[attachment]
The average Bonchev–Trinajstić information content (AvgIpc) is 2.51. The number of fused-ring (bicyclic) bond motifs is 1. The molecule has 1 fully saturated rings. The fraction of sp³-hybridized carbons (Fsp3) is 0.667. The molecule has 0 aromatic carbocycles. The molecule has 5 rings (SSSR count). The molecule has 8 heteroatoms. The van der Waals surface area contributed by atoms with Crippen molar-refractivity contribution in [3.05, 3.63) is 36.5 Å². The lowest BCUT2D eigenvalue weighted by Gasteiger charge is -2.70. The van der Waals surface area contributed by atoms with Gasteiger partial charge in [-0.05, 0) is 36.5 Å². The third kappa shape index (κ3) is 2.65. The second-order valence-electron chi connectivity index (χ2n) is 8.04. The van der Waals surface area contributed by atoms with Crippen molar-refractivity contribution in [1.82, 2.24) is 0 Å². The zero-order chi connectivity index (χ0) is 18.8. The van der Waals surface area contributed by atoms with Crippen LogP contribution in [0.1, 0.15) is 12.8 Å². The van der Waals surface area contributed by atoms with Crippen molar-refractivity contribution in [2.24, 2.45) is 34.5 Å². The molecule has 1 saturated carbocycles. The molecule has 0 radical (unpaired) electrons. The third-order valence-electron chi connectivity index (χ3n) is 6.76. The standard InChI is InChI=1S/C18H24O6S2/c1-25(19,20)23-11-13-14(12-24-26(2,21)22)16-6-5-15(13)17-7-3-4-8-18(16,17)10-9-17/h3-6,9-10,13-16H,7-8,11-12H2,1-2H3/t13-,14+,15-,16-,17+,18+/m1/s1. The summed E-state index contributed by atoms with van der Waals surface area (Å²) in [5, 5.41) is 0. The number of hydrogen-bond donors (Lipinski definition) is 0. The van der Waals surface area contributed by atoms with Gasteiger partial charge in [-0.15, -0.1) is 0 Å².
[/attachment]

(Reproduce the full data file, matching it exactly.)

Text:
The average Bonchev–Trinajstić information content (AvgIpc) is 2.51. The number of fused-ring (bicyclic) bond motifs is 1. The molecule has 1 fully saturated rings. The fraction of sp³-hybridized carbons (Fsp3) is 0.667. The molecule has 0 aromatic carbocycles. The molecule has 5 rings (SSSR count). The molecule has 8 heteroatoms. The van der Waals surface area contributed by atoms with Crippen molar-refractivity contribution in [3.05, 3.63) is 36.5 Å². The lowest BCUT2D eigenvalue weighted by Gasteiger charge is -2.70. The van der Waals surface area contributed by atoms with Gasteiger partial charge in [-0.05, 0) is 36.5 Å². The third kappa shape index (κ3) is 2.65. The second-order valence-electron chi connectivity index (χ2n) is 8.04. The van der Waals surface area contributed by atoms with Crippen molar-refractivity contribution in [1.82, 2.24) is 0 Å². The zero-order chi connectivity index (χ0) is 18.8. The van der Waals surface area contributed by atoms with Crippen LogP contribution in [0.1, 0.15) is 12.8 Å². The van der Waals surface area contributed by atoms with Crippen molar-refractivity contribution in [2.24, 2.45) is 34.5 Å². The molecule has 1 saturated carbocycles. The molecule has 0 radical (unpaired) electrons. The third-order valence-electron chi connectivity index (χ3n) is 6.76. The standard InChI is InChI=1S/C18H24O6S2/c1-25(19,20)23-11-13-14(12-24-26(2,21)22)16-6-5-15(13)17-7-3-4-8-18(16,17)10-9-17/h3-6,9-10,13-16H,7-8,11-12H2,1-2H3/t13-,14+,15-,16-,17+,18+/m1/s1. The summed E-state index contributed by atoms with van der Waals surface area (Å²) in [5, 5.41) is 0. The number of hydrogen-bond donors (Lipinski definition) is 0. The van der Waals surface area contributed by atoms with Gasteiger partial charge in [-0.15, -0.1) is 0 Å².